8.11.14

Toward the sounds of chaos

Stock market volatility is always a scary thing. Investors nearing retirement fear their nest eggs will evaporate. Younger investors saving for a home or a child’s college education fear their families’ futures might be in doubt. However, history suggests that allowing volatility to overrule a good investment plan tends to lead to poor performance. It’s not volatility itself that generally leads to poor longer-term performance, but rather it appears to be investors’ emotional reactions to volatility that ultimately lead to poor performance.

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7.17.14

Lack of corporate hubris means elongated cycle

When we started Richard Bernstein Advisors roughly five years ago, we thought the US was entering one of the biggest bull markets of our careers. Today, we are likely in the midst of this long bull market. Despite the general consensus that a bear market is on the horizon and investors’ ongoing interest in protecting potential downside risk, we do not think the Fed, investors, or corporations are yet sowing the seeds for the next recession.

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6.25.14

Financial Times - Investors manic for 'disrupter' stocks

Investors rationalised lofty valuations during the technology bubble with theories regarding the "new economy". "Disrupter" companies are today's rationalisation. Investors seem willing to pay outrageous valuations for disrupter companies because the companies are supposedly changing the world and have no relationship to the economic cycle, to Washington or to geopolitical events.

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6.12.14

EM debt seems risky

At RBA, we search for gaps between perception and reality, and this seems to be the case for emerging market debt. Investors have been lured to these securities by their higher yields, yet the underlying economic and currency fundamentals are deteriorating without commensurate widening of spreads.

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5.13.14

Worried about the Downside?

There have been numerous academic studies that suggest investors' reactions to market risk are not symmetric. Investors consistently react more negatively to losses than positively to gains. At RBA, we incorporate this asymmetry in our sentiment work. Data clearly show that no group of investors is currently willing to take excessive US equity risk. Pension funds, endowments, foundations, hedge funds, individuals, Wall Street strategists, and even corporations themselves remain more fearful of downside risk than they are willing to accentuate upside potential.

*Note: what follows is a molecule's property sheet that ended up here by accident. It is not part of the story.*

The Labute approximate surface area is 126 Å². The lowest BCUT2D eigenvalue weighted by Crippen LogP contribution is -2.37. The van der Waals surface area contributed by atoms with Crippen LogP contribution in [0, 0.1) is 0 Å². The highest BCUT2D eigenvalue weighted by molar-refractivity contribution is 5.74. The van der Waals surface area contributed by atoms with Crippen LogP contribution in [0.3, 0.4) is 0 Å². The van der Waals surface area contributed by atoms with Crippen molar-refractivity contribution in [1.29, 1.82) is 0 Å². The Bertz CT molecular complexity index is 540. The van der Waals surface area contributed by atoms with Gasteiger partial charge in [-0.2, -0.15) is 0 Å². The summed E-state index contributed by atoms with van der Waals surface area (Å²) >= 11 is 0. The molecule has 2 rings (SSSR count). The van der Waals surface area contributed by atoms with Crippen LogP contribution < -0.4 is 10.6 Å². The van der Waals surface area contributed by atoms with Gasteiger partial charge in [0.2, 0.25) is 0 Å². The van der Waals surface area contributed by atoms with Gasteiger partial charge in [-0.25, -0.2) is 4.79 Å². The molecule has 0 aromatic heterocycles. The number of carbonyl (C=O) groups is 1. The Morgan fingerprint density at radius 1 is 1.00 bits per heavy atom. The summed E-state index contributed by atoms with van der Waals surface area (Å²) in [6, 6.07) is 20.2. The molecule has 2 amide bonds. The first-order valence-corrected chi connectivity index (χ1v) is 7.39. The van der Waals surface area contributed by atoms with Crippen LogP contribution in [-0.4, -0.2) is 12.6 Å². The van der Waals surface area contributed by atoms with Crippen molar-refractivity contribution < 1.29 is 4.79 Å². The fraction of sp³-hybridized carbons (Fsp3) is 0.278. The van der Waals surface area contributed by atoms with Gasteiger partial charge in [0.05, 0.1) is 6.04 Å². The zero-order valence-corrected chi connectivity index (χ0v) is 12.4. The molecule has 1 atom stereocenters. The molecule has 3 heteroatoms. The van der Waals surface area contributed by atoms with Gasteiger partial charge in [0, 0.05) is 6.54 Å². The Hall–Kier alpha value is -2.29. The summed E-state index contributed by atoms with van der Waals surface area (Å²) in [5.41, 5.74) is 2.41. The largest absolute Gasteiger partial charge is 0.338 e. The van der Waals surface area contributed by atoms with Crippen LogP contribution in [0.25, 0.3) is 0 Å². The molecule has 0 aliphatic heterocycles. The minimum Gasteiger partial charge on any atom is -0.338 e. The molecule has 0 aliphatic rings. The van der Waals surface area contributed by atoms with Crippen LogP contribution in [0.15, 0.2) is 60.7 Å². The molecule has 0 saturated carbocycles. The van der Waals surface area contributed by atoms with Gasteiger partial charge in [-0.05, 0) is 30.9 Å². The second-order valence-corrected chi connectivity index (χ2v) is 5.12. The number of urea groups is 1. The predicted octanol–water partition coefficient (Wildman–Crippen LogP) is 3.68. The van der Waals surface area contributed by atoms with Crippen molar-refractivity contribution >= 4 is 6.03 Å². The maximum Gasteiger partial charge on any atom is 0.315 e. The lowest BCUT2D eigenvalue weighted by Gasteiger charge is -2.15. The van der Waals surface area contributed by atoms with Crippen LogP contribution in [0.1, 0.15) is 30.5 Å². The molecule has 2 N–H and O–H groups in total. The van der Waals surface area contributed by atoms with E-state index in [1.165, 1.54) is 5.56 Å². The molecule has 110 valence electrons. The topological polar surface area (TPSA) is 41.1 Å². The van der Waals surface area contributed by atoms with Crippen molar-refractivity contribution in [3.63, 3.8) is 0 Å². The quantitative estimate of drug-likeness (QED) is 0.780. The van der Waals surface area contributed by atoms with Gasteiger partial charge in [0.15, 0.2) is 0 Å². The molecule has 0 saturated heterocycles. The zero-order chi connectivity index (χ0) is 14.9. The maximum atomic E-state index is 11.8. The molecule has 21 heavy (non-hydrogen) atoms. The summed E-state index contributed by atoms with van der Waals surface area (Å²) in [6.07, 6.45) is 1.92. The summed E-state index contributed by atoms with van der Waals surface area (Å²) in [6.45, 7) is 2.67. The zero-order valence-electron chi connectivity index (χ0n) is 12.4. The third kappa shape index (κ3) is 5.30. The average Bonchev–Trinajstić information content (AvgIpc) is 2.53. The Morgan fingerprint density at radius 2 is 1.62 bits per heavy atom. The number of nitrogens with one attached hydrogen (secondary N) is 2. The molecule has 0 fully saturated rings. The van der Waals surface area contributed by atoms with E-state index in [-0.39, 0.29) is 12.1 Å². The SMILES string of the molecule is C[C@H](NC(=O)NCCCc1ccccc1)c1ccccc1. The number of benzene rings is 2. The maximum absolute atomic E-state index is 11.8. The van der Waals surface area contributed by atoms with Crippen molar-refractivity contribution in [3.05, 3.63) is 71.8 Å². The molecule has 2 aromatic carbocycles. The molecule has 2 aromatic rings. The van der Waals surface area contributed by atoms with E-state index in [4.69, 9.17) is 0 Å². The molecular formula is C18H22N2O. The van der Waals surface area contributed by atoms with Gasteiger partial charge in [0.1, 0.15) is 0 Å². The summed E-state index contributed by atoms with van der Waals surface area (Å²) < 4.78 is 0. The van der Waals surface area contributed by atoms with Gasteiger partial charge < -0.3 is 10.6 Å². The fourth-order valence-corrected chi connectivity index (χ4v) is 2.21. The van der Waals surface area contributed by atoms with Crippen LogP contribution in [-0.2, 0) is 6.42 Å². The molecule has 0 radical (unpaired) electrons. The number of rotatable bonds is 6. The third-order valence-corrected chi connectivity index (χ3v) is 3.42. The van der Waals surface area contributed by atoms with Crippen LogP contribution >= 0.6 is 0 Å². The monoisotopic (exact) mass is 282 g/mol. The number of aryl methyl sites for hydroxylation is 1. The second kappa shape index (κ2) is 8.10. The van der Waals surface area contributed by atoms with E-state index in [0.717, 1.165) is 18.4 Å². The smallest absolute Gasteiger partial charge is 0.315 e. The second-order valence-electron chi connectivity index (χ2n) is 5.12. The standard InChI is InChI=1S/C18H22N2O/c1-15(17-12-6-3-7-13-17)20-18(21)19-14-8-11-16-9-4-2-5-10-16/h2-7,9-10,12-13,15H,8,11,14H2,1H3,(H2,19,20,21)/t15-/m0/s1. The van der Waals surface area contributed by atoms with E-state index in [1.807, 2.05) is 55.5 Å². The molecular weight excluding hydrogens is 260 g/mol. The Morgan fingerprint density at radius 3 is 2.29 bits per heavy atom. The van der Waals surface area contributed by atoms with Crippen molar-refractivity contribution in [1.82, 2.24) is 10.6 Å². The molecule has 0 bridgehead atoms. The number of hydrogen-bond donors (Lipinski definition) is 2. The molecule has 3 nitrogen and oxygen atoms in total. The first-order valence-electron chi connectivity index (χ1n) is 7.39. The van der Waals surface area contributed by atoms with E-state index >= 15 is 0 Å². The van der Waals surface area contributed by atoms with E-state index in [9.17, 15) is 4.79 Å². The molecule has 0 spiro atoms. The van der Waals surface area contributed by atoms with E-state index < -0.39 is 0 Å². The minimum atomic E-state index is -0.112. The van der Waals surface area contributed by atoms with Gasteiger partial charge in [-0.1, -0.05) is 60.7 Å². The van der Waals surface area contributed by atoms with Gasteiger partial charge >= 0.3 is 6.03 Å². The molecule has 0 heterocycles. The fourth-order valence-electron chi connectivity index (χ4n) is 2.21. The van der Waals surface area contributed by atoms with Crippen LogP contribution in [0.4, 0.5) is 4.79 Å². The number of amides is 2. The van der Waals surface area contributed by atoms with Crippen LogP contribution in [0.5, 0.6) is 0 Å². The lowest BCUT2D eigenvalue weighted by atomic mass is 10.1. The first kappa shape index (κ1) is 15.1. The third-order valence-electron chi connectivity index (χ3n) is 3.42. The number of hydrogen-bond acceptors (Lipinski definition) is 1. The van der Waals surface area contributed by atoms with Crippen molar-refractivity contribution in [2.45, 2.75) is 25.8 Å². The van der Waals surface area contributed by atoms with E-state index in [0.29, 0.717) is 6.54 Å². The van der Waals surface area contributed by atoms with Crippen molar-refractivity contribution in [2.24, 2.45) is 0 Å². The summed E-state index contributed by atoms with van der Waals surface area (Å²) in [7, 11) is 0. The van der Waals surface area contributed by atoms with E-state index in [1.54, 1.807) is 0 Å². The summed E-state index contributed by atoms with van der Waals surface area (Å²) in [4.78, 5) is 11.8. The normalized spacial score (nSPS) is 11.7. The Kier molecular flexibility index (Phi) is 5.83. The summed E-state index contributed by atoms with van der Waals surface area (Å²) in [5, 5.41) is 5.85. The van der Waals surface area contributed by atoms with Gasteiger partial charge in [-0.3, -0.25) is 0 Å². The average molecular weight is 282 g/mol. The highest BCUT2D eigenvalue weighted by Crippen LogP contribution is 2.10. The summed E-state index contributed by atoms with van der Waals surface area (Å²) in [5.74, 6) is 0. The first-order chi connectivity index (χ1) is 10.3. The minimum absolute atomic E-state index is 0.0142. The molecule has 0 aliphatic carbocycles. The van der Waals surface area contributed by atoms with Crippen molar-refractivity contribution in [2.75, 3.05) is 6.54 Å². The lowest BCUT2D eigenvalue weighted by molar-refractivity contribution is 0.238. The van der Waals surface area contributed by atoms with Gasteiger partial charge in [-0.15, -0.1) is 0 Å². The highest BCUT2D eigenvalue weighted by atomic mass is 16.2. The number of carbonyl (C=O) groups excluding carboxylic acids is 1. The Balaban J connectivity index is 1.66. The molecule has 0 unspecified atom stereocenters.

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4.25.14

Rich Bernstein on "The Nightly Business Report"

Rich discusses the importance of having a financial plan and focusing on the long term on "The Nightly Business Report" on PBS.

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4.15.14

A Classic Barometer

Investors seem a bit too eager to tout emerging market equities. Much as they did with technology stocks during the early-2000s, investors today are looking for the best re-entry point. Data clearly do not support anymore the notion that emerging markets are a superior growth story, yet investors seem to be ignoring the classic warnings signs for fear of missing out. One such classic warning sign is the slope of the yield curve. Historically, steeper yield curves have been reliable forecasters of stronger overall nominal economic growth and stronger profits growth. While US yield curves remain extraordinarily steep, emerging market yield curves tell a very different and disconcerting story.

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3.11.14

The Importance of Beta Management

Morningstar recently released "Mind the Gap-2014" which demonstrated that investors are generally very poor beta managers. The Morningstar data showed that investors' performance lagged that of their funds by about 250 basis points per year for the past ten years because of poor beta management, i.e., investors tend to be very poor allocators of capital. Beta management is the core of RBA's strategies, and we decided to reissue our 2011 report on beta management in light of these Morningstar data.

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